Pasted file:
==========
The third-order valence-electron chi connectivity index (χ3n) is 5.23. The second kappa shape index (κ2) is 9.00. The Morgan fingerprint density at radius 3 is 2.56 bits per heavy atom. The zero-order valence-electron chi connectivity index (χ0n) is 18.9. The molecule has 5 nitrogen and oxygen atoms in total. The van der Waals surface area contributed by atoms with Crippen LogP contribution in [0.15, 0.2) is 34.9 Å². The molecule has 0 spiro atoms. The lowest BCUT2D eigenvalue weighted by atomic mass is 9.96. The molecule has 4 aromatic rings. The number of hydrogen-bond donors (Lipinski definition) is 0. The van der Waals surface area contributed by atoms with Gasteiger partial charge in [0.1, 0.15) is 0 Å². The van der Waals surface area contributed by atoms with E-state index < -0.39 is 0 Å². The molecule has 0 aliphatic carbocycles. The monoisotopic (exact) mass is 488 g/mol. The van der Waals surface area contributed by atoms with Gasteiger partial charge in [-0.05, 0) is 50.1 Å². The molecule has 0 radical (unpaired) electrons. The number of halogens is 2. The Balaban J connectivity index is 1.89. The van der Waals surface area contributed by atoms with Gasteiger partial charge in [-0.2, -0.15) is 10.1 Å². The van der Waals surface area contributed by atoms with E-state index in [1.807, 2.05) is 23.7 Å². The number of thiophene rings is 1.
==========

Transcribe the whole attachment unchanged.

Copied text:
The third-order valence-electron chi connectivity index (χ3n) is 5.23. The second kappa shape index (κ2) is 9.00. The Morgan fingerprint density at radius 3 is 2.56 bits per heavy atom. The zero-order valence-electron chi connectivity index (χ0n) is 18.9. The molecule has 5 nitrogen and oxygen atoms in total. The van der Waals surface area contributed by atoms with Crippen LogP contribution in [0.15, 0.2) is 34.9 Å². The molecule has 0 spiro atoms. The lowest BCUT2D eigenvalue weighted by atomic mass is 9.96. The molecule has 4 aromatic rings. The number of hydrogen-bond donors (Lipinski definition) is 0. The van der Waals surface area contributed by atoms with Gasteiger partial charge in [0.1, 0.15) is 0 Å². The van der Waals surface area contributed by atoms with E-state index < -0.39 is 0 Å². The molecule has 0 aliphatic carbocycles. The monoisotopic (exact) mass is 488 g/mol. The van der Waals surface area contributed by atoms with Gasteiger partial charge in [-0.05, 0) is 50.1 Å². The molecule has 0 radical (unpaired) electrons. The number of halogens is 2. The Balaban J connectivity index is 1.89. The van der Waals surface area contributed by atoms with Gasteiger partial charge in [-0.2, -0.15) is 10.1 Å². The van der Waals surface area contributed by atoms with E-state index in [1.807, 2.05) is 23.7 Å². The number of thiophene rings is 1.